No. 16 Most Valuable Tiger: Bashaud Breeland

Clemson cornerback Bashaud Breeland (17) breaks up a pass for Virginia Tech wide receiver Jarrett Boykin(81) in the fourth quarter in the ACC Championship game at Bank of America Stadium in Charlotte, N.C.

Clemson cornerback Bashaud Breeland (17) breaks up a pass for Virginia Tech wide receiver Jarrett Boykin(81) in the fourth quarter in the ACC Championship game at Bank of America Stadium in Charlotte, N.C.

— 2011 wasn’t easy for Bashaud Breeland.

There were times when the redshirt freshman cornerback was picked on by opposing quarterbacks, as is common for a newcomer playing alongside Coty Sensabaugh, who’d become a fourth-round pick of the NFL’s Tennessee Titans.

Playing in Kevin Steele’s complex system didn’t help matters, either; West Virginia’s Orange Bowl bludgeoning was a debacle for every Clemson defender.

Amid the struggles, however, there were clear positives. Take the one-hand interception that sparked Clemson’s rally from an 18-point second-half deficit to a 56-45 win at Maryland.

Or the 64-yard interception return against Virginia Tech in the ACC title game.

At 6-foot tall, 185 pounds, Breeland has acceptable size and excellent versatility and athleticism.

Following spring practice, he was listed as a starting cornerback, opposite rising junior Darius Robinson.

His potential and skills make Breeland Clemson’s No.16 most valuable player on our top 20 countdown.

Versatility is Breeland’s most crucial calling card. At Allendale-Fairfax High School, he played all over the field. As a senior, he rushed for 1,270 yards and 15 touchdowns as an athletic quarterback, but also played defensive back, scoring twice and adding two interception returns for scores in a single game.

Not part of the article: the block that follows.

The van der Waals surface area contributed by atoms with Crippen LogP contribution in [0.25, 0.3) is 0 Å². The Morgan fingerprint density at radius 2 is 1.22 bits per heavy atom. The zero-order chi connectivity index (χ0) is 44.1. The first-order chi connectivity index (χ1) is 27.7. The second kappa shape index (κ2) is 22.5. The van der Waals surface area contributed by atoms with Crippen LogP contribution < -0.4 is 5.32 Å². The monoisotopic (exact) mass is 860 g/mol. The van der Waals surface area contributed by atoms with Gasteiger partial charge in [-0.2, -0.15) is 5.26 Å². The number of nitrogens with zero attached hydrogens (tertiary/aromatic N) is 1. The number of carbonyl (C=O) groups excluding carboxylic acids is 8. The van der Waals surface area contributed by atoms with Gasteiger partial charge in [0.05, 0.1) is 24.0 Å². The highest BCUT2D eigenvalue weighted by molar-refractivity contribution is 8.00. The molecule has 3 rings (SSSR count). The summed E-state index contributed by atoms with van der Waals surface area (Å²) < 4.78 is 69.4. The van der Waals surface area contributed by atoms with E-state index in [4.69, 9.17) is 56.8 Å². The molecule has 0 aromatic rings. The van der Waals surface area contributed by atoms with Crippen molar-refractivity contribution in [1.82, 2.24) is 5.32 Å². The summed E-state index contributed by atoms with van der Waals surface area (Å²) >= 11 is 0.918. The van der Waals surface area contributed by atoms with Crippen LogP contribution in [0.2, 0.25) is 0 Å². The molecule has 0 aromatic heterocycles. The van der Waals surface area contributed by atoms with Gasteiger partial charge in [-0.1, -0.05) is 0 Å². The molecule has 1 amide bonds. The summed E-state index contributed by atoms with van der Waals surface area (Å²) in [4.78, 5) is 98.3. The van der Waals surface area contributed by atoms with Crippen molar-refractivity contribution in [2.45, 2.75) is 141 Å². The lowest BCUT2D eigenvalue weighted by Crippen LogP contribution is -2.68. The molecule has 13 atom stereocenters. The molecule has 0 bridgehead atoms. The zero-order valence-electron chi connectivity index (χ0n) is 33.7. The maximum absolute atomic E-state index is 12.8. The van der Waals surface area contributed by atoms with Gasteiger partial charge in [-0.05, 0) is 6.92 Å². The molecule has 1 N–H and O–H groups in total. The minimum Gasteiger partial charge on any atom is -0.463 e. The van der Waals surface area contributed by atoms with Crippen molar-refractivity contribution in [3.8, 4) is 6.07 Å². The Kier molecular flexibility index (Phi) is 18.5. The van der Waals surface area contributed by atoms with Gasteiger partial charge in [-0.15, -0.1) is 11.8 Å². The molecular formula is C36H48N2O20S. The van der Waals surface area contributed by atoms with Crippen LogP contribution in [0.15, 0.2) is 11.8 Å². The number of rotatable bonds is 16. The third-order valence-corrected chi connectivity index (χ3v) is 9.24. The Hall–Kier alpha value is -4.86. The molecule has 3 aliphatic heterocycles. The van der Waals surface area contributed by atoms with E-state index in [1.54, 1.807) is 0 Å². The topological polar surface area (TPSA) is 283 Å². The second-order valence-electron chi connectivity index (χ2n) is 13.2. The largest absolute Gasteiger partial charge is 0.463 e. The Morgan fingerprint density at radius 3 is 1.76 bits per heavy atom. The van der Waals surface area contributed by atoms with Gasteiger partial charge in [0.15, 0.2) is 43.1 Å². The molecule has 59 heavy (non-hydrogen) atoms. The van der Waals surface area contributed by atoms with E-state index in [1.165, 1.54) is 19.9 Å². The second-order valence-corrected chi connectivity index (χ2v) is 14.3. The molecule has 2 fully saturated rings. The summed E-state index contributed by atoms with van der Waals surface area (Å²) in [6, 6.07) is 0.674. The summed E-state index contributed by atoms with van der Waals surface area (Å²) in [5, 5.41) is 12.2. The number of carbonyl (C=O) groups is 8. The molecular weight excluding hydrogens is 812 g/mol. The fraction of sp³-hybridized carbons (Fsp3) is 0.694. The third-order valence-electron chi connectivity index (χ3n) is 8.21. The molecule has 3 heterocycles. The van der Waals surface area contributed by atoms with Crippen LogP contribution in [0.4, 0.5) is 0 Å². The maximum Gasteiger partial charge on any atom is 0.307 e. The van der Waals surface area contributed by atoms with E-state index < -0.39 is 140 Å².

Rivals.com rated him as the No.55 athlete prospect in the nation, while Scout.com rated him as the No.22 safety. ESPN rated him as the No.56 safety.

Breeland redshirted last fall, but saw significant playing time all season. He played in all 14 games, starting seven, rolling up 643 snaps. He had 53 tackles, four pass breakups and the aforementioned two interceptions.

Two years ago, Clemson’s secondary was keyed by Marcus Gilchrist, who moved effortlessly between corner, safety and nickelback.

While it remains uncertain if Breeland can duplicate the success of Gilchrist, entering his second season with the NFL’s San Diego Chargers, he certainly has the potential to do so.

This fall, he’ll get even more playing time opposite Robinson and ahead of junior Martin Jenkins and redshirt freshman Cortez Davis in the cornerback rotation.

Breeland doesn’t say much, but he speaks volumes with his actions.

With a year of experience under his belt and an offseason to learn from his mistakes, Breeland should only be better this fall.

That’s why he’s one of Clemson’s most valuable players.

© 2012 OrangeAndWhite.com. All rights reserved. This material may not be published, broadcast, rewritten or redistributed.

  • Discuss
  • Print

Related Topics

Comments » 3

FutureClemsonFootballPlayer writes:

in response to sennmanthetigerfan:

(This comment was removed by the site staff.)

The only thing i would think about replacing is Tahj and Andre simply because when Tahj really started throwing interceptions and "seeing things", thats when the team really unfolded. While Andre still had a 100 yrd game (first half) against WVU.

Lynx26 writes:

Well considering the fact that Brandon Thompson was drafted by The Bengals... He's in camp battling to make the roster. (True fan or poser?)

FutureClemsonFootballPlayer writes:

in response to Lynx26:

Well considering the fact that Brandon Thompson was drafted by The Bengals... He's in camp battling to make the roster. (True fan or poser?)

There is another Brandon Thompson on the offensive. Check YOUR facts before you question anothers.

Share your thoughts

Comments are the sole responsibility of the person posting them. You agree not to post comments that are off topic, defamatory, obscene, abusive, threatening or an invasion of privacy. Violators may be banned. Click here for our full user agreement.

Comments can be shared on Facebook and Yahoo!. Add both options by connecting your profiles.

Features